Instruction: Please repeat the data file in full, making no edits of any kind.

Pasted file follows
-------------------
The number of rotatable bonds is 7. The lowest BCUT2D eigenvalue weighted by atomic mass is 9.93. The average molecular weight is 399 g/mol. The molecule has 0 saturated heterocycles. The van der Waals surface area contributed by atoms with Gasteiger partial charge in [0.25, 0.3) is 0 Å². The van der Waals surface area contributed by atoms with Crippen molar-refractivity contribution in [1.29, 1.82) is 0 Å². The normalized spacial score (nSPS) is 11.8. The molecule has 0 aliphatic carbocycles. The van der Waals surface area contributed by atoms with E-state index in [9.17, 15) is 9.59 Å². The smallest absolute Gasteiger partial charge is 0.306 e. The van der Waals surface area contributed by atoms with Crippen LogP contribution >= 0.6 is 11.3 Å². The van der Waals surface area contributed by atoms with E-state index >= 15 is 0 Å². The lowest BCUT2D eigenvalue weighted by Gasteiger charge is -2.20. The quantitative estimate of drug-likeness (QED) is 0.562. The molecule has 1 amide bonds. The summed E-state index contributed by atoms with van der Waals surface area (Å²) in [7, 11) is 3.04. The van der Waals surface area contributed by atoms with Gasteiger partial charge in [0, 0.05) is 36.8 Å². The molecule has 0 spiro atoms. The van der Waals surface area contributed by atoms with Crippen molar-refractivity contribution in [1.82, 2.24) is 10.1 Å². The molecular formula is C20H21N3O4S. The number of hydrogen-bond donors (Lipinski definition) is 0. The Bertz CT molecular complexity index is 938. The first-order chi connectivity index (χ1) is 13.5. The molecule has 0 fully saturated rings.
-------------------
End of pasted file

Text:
The number of rotatable bonds is 7. The lowest BCUT2D eigenvalue weighted by atomic mass is 9.93. The average molecular weight is 399 g/mol. The molecule has 0 saturated heterocycles. The van der Waals surface area contributed by atoms with Gasteiger partial charge in [0.25, 0.3) is 0 Å². The van der Waals surface area contributed by atoms with Crippen molar-refractivity contribution in [1.29, 1.82) is 0 Å². The normalized spacial score (nSPS) is 11.8. The molecule has 0 aliphatic carbocycles. The van der Waals surface area contributed by atoms with E-state index in [9.17, 15) is 9.59 Å². The smallest absolute Gasteiger partial charge is 0.306 e. The van der Waals surface area contributed by atoms with Crippen LogP contribution >= 0.6 is 11.3 Å². The van der Waals surface area contributed by atoms with E-state index >= 15 is 0 Å². The lowest BCUT2D eigenvalue weighted by Gasteiger charge is -2.20. The quantitative estimate of drug-likeness (QED) is 0.562. The molecule has 1 amide bonds. The summed E-state index contributed by atoms with van der Waals surface area (Å²) in [7, 11) is 3.04. The van der Waals surface area contributed by atoms with Gasteiger partial charge in [0, 0.05) is 36.8 Å². The molecule has 0 spiro atoms. The van der Waals surface area contributed by atoms with Crippen molar-refractivity contribution in [1.82, 2.24) is 10.1 Å². The molecular formula is C20H21N3O4S. The number of hydrogen-bond donors (Lipinski definition) is 0. The Bertz CT molecular complexity index is 938. The first-order chi connectivity index (χ1) is 13.5. The molecule has 0 fully saturated rings.